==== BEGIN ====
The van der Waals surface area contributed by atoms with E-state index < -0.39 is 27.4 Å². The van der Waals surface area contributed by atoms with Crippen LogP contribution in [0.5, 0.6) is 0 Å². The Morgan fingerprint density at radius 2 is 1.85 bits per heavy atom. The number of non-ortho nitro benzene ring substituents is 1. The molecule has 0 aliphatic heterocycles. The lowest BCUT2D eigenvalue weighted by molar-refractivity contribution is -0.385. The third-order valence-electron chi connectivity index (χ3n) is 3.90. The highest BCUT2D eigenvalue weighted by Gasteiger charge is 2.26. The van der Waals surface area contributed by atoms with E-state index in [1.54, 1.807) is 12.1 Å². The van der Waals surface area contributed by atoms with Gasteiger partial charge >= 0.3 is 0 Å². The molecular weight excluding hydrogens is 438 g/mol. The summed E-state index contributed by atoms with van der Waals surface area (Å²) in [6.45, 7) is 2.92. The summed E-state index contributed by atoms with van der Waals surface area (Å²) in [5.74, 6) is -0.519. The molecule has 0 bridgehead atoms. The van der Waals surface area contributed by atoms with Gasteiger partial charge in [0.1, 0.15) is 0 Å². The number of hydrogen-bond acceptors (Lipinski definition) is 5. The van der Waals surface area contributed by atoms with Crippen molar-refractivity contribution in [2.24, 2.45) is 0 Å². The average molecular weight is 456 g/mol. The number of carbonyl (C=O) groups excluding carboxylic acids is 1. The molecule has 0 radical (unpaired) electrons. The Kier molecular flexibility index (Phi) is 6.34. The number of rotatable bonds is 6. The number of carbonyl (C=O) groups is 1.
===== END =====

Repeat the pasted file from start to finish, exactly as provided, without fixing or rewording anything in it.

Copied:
The van der Waals surface area contributed by atoms with E-state index < -0.39 is 27.4 Å². The van der Waals surface area contributed by atoms with Crippen LogP contribution in [0.5, 0.6) is 0 Å². The Morgan fingerprint density at radius 2 is 1.85 bits per heavy atom. The number of non-ortho nitro benzene ring substituents is 1. The molecule has 0 aliphatic heterocycles. The lowest BCUT2D eigenvalue weighted by molar-refractivity contribution is -0.385. The third-order valence-electron chi connectivity index (χ3n) is 3.90. The highest BCUT2D eigenvalue weighted by Gasteiger charge is 2.26. The van der Waals surface area contributed by atoms with E-state index in [1.54, 1.807) is 12.1 Å². The van der Waals surface area contributed by atoms with Gasteiger partial charge >= 0.3 is 0 Å². The molecular weight excluding hydrogens is 438 g/mol. The summed E-state index contributed by atoms with van der Waals surface area (Å²) in [6.45, 7) is 2.92. The summed E-state index contributed by atoms with van der Waals surface area (Å²) in [5.74, 6) is -0.519. The molecule has 0 bridgehead atoms. The van der Waals surface area contributed by atoms with Gasteiger partial charge in [0.1, 0.15) is 0 Å². The number of hydrogen-bond acceptors (Lipinski definition) is 5. The van der Waals surface area contributed by atoms with Crippen molar-refractivity contribution in [2.24, 2.45) is 0 Å². The average molecular weight is 456 g/mol. The number of carbonyl (C=O) groups excluding carboxylic acids is 1. The molecule has 0 radical (unpaired) electrons. The Kier molecular flexibility index (Phi) is 6.34. The number of rotatable bonds is 6. The number of carbonyl (C=O) groups is 1.